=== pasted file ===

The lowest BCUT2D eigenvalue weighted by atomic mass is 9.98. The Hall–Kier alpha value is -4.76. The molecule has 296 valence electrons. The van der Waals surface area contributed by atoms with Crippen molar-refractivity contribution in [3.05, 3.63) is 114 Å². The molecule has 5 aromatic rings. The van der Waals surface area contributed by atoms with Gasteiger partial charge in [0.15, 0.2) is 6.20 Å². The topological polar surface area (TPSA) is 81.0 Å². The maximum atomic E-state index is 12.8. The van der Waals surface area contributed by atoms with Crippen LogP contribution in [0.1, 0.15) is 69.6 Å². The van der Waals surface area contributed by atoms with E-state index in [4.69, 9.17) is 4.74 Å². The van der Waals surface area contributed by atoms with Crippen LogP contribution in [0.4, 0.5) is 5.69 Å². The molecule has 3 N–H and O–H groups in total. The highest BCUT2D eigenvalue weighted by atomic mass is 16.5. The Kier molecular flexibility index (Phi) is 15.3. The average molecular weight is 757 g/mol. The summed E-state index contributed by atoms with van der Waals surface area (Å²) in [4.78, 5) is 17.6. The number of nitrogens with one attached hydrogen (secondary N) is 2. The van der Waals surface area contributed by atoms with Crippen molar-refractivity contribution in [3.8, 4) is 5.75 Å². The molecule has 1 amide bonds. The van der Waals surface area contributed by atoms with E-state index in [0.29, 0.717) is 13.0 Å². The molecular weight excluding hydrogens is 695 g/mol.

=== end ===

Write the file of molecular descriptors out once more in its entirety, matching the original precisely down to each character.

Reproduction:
The lowest BCUT2D eigenvalue weighted by atomic mass is 9.98. The Hall–Kier alpha value is -4.76. The molecule has 296 valence electrons. The van der Waals surface area contributed by atoms with Crippen molar-refractivity contribution in [3.05, 3.63) is 114 Å². The molecule has 5 aromatic rings. The van der Waals surface area contributed by atoms with Gasteiger partial charge in [0.15, 0.2) is 6.20 Å². The topological polar surface area (TPSA) is 81.0 Å². The maximum atomic E-state index is 12.8. The van der Waals surface area contributed by atoms with Crippen LogP contribution in [0.1, 0.15) is 69.6 Å². The van der Waals surface area contributed by atoms with E-state index in [4.69, 9.17) is 4.74 Å². The van der Waals surface area contributed by atoms with Crippen LogP contribution in [0.4, 0.5) is 5.69 Å². The molecule has 3 N–H and O–H groups in total. The highest BCUT2D eigenvalue weighted by atomic mass is 16.5. The Kier molecular flexibility index (Phi) is 15.3. The average molecular weight is 757 g/mol. The summed E-state index contributed by atoms with van der Waals surface area (Å²) in [4.78, 5) is 17.6. The number of nitrogens with one attached hydrogen (secondary N) is 2. The van der Waals surface area contributed by atoms with Crippen molar-refractivity contribution in [3.8, 4) is 5.75 Å². The molecule has 1 amide bonds. The van der Waals surface area contributed by atoms with E-state index in [0.29, 0.717) is 13.0 Å². The molecular weight excluding hydrogens is 695 g/mol.